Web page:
Another example of a wife disrespecting her husband could be just in how he does something with the baby or how he does the dishes. Her tone of voice is condescending as she says that "No, you do it like this" .. and perhaps (shame on me, for I know I've done it) she keeps correcting him, possibly the entire time he changes the baby's diaper (Youssef does a fine job at changing diapers by-the-way.. that was just an example. ;)

The great thing is that if woman knew this how foundational code of honor is to men (that maybe you guys thought was too obvious to share) EVERYTHING is better! Just in the past few days, I've realized so much of what I was doing was so unfair to Youssef. He was showing his love all the time that I thought he wasn't "understanding" me. Actually, I was not understanding him! Now I respect him SO much more because I understand where he is coming from... I don't think he's irritating or dumb for not noticing that I need help. Consequently, I'm showing him more respect, and in turn, he's showing me more love and appreciation!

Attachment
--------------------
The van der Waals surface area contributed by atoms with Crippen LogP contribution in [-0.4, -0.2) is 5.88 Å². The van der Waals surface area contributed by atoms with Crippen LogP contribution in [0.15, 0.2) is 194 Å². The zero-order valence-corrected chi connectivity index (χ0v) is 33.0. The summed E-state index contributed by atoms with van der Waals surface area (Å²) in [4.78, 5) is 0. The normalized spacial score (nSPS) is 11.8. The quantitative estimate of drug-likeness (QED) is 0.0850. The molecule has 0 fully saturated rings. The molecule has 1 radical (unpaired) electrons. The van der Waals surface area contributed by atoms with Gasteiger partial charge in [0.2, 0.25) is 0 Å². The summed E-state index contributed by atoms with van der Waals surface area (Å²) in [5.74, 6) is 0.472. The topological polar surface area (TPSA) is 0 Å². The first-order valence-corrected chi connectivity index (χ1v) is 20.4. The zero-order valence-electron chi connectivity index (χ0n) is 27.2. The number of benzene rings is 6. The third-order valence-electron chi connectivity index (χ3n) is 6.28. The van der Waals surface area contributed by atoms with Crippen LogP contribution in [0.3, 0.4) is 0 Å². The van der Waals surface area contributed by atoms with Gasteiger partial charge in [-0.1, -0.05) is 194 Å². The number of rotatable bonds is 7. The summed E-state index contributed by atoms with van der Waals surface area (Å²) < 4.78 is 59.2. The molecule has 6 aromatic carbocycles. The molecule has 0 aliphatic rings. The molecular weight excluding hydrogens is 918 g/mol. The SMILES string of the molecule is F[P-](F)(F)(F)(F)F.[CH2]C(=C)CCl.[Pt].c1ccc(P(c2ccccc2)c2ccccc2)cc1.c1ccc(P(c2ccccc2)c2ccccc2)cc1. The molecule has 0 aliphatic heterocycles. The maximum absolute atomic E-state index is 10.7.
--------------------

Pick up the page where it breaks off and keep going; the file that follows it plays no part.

Oh! Another thing that's really helped me to understand my husband: Think of the requests that your husband has of you, list them even, now look at them as if they are a need from him that only you can fill... he wouldn't think of asking for those things if it weren't really important! One very small thing (small to me) that Youssef had asked me to do was to buy his deodorant for him. I thought was silly that he couldn't do it for himself, but for some reason, it put a big stress on his life. Usually those small things have to do with buying something (or writing a thank-you letter, or some such thing) for him.
Now.. come on, who really would mind going shopping.. especially to be a huge help to their husband!